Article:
Does education have a purpose?

Prompted in part by discussions that have taken place in this blog, I recently asked a group of final year undergraduate students what they believed the purpose of a university education was. There were some variations in the responses, but most of them converged on the idea of purpose: universities were there to provide students with knowledge and skills that equip them for their careers. The students valued critical analysis and intellectual integrity, but they placed it firmly in the context of formation for their professional lives.

In fact, it is my belief that students on the whole are much closer to the view often put forward by governments – that education should be connected with specific national priorities and needs – than the more traditional view of education as an end in itself. But if there is a battleground of ideas in higher education policy, this is it: is there a purpose to education other than just education?

There are by now plenty of belligerents in this battle. The Guardian newspaper has recently set out the views of some of these, and what struck me in particular was the reported statement by Stefan Collini, Professor of English Literature and Intellectual History at the University of Cambridge. Here’s what he is reported as having said:

‘For Collini, “one way to begin to think about their distinctiveness is to see [universities] as institutions primarily devoted to extending and deepening human understanding”. This, he suggests “is a pretty outrageous idea: no other institutions have this as their primary purpose”. He wants to discuss their role “in more fruitful terms than the cliches about ‘contributing to economic growth’ which currently dominate public debate on the topic”.’

What do I make of that? Well, I have genuine respect for Professor Collini, who has made some extremely valuable contributions to the debate on education. But with all due respect, the idea of ‘extending and deepening human understanding’ is as much a cliché as ‘contributing to economic growth’. As I have mentioned here before, I have a huge problem with the argument that education is some sort of aesthetic construct which we admire because it looks beautiful, rather than a framework that provides tangible benefits to society because of the things it does. Of course what it does is something more than, and sometimes something different from, economic development. Of course education cannot just be an instrument of government. But its impact on quite functional things like social cohesion, cultural regeneration, employment and economic growth is vital, and if these don’t define the purpose of education entirely they do pretty much determine the extent to which education is supported and resourced.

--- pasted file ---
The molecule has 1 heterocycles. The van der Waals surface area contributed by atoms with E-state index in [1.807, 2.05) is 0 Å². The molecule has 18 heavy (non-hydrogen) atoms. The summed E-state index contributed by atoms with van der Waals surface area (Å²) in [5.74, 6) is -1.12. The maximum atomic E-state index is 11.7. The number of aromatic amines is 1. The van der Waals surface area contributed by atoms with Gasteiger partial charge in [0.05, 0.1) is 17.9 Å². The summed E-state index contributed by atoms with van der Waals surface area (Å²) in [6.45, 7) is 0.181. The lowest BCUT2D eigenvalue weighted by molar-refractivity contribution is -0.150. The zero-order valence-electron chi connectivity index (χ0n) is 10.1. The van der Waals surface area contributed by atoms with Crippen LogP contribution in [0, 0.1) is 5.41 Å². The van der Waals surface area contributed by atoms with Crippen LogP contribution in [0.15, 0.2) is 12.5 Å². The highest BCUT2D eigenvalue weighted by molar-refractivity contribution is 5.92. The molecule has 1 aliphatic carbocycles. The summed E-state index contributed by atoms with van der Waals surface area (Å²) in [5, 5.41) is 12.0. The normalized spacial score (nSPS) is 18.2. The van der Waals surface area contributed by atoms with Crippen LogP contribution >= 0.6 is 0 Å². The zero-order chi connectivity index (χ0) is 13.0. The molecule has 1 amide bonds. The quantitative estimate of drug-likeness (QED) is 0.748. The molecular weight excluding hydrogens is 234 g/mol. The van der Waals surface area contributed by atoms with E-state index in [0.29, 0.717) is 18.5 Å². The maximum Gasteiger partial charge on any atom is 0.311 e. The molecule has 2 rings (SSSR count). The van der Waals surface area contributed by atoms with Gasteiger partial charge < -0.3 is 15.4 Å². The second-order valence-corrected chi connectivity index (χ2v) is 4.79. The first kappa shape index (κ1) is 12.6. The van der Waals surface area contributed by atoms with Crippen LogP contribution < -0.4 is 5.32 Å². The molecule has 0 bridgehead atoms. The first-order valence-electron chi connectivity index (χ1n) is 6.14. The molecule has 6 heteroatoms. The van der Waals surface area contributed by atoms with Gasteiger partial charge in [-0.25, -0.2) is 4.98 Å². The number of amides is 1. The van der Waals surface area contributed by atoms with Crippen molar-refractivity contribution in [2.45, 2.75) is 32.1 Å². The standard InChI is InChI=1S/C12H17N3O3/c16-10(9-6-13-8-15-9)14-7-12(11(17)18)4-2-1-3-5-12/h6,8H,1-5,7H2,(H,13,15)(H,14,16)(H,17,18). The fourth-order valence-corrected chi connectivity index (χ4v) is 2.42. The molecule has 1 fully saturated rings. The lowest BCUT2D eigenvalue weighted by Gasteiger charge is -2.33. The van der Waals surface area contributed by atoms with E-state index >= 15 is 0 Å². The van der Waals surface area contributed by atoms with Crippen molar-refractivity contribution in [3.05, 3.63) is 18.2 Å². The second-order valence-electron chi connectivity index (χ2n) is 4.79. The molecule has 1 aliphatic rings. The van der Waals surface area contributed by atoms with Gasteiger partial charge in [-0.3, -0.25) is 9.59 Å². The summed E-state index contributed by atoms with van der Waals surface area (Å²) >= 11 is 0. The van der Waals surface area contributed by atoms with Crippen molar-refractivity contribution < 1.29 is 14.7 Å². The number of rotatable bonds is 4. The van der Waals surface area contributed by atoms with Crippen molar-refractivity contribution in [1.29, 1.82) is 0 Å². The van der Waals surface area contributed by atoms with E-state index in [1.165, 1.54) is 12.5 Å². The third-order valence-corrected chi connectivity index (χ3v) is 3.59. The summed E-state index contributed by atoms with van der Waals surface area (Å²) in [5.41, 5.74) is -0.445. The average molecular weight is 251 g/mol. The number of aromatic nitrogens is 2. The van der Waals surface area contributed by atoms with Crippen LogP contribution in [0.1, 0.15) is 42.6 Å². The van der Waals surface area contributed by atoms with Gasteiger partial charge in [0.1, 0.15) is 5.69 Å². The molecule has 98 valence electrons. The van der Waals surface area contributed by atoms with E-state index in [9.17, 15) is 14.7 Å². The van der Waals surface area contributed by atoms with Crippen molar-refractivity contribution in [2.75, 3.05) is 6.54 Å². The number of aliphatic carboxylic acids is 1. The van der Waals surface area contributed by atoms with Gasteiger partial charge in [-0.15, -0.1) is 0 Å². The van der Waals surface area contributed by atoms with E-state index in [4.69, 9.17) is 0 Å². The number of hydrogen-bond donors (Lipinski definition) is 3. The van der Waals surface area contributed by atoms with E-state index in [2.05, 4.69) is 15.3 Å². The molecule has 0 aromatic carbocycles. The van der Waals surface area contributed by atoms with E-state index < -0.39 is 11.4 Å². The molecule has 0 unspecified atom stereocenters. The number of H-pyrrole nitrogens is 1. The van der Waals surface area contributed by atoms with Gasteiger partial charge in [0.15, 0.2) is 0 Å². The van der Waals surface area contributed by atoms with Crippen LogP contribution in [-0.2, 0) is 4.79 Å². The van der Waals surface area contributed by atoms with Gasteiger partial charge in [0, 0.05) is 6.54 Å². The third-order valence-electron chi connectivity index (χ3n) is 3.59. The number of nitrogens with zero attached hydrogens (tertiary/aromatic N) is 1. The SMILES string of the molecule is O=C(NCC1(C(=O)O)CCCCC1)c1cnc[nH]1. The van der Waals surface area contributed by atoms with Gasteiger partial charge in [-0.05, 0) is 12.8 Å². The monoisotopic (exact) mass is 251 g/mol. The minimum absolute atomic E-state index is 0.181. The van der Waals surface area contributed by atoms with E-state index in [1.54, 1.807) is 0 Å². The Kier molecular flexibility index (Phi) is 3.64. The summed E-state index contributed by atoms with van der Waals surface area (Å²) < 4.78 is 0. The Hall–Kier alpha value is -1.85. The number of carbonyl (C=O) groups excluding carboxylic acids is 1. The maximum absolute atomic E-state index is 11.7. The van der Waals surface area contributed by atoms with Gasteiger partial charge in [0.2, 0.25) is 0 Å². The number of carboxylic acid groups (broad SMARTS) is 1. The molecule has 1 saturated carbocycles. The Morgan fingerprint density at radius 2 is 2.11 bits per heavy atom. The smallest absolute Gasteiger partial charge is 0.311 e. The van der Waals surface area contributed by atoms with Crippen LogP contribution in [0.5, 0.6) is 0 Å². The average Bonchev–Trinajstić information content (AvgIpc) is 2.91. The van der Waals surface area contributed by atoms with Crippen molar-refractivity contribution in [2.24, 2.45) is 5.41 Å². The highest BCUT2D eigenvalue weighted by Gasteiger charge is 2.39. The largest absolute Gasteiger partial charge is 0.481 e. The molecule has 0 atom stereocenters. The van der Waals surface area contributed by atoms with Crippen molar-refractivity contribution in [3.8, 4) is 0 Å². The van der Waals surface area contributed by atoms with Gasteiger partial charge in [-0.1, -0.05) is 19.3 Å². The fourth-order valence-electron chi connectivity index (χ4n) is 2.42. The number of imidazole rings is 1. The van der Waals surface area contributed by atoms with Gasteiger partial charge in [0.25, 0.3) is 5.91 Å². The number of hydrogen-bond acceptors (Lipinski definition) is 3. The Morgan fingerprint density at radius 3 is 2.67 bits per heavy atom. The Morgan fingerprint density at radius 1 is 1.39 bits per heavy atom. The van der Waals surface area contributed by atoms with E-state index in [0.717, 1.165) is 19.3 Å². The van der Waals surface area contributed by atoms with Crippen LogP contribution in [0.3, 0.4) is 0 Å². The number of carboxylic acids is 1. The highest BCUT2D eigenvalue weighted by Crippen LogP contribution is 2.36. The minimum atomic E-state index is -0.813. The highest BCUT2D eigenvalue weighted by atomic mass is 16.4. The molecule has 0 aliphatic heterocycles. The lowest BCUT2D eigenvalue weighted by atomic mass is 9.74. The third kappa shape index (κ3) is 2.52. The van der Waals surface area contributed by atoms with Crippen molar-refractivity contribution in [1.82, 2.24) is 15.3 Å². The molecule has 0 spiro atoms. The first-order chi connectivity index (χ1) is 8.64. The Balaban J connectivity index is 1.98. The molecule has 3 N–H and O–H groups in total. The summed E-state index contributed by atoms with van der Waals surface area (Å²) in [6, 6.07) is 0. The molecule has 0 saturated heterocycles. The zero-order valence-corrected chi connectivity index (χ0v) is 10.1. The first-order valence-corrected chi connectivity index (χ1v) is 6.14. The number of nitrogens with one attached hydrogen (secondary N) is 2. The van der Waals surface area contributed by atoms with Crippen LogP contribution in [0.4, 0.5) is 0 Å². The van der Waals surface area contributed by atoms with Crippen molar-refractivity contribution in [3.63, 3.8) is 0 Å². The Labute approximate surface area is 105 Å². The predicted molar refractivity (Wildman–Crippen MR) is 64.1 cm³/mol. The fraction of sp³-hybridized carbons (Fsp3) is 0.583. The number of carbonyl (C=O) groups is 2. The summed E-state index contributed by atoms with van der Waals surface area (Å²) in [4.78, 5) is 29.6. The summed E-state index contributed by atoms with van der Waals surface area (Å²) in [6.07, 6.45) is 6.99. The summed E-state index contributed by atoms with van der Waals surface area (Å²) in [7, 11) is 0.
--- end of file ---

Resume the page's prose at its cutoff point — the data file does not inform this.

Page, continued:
It seems to me that there are considerable dangers in a view of education that seemingly disconnects it from society. The key liberal policy statements of the post-War period did not avoid making the link between education and social and economic purpose. Not every way of expressing this link in political action is equally good, but then again not every attempt to place it into the context of such purpose is bad. Education, including higher education, does have a purpose, and it is something more important than the (to me) still vacuous concept of ‘learning for its own sake’.

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12 Comments on “Does education have a purpose?”

  1. I’d make two points, first that it isn’t helpful to talk about ‘the’ purpose of education. People have different purposes in developing their education.

    Secondly, the social and economic purposes of education are not all openly admitted to, progressive or (from a liberal and/or soft left perspective) positive. Education plays important roles in preserving class distinctions and increasing inequality, for example. We need to attend to these outcomes, as well as the arguments. Institutions like Collini’s play a big role in entrenching inequality under the cover of their commitment to ‘human understanding’.

  2. Jacco Says:

    It seems to me that whether a university education promotes learning per se or economic goals, the skill set that students have to acquire is quite similar. My worry is that an instrumentalist approach to university education, accompanied by metrics fo success create the wrong invcentives for educators in providing support for student development of those skills. It already seems to have happened at secondary level: in my experience, for example, the problem solving skills of students coming in has been eroded (both in Ireland and the UK). An increased focus of universities on NSS results etc might not make things any better. Am I being too pessimistic?

  3. Vincent Says:

    Last year I went and bought myself an acoustic guitar. Today I can make it produce about thirty pieces of music; recognisable as music. So why am I putting myself through torture -less aural these days but still- in my mid forties. Well, there are a number of reasons, mostly centering around curiosity. But no one ever undertakes the learning process for the sake of that process. That would be like saying one would enjoy racking oneself. You might come out with that tripe a few years down the road.
    Just a tincy wency Q. Are you not being a bit chauvinistic given the vast majority of university students are doing undergrad work with about as much use in the outside world as a sharp Nile pen.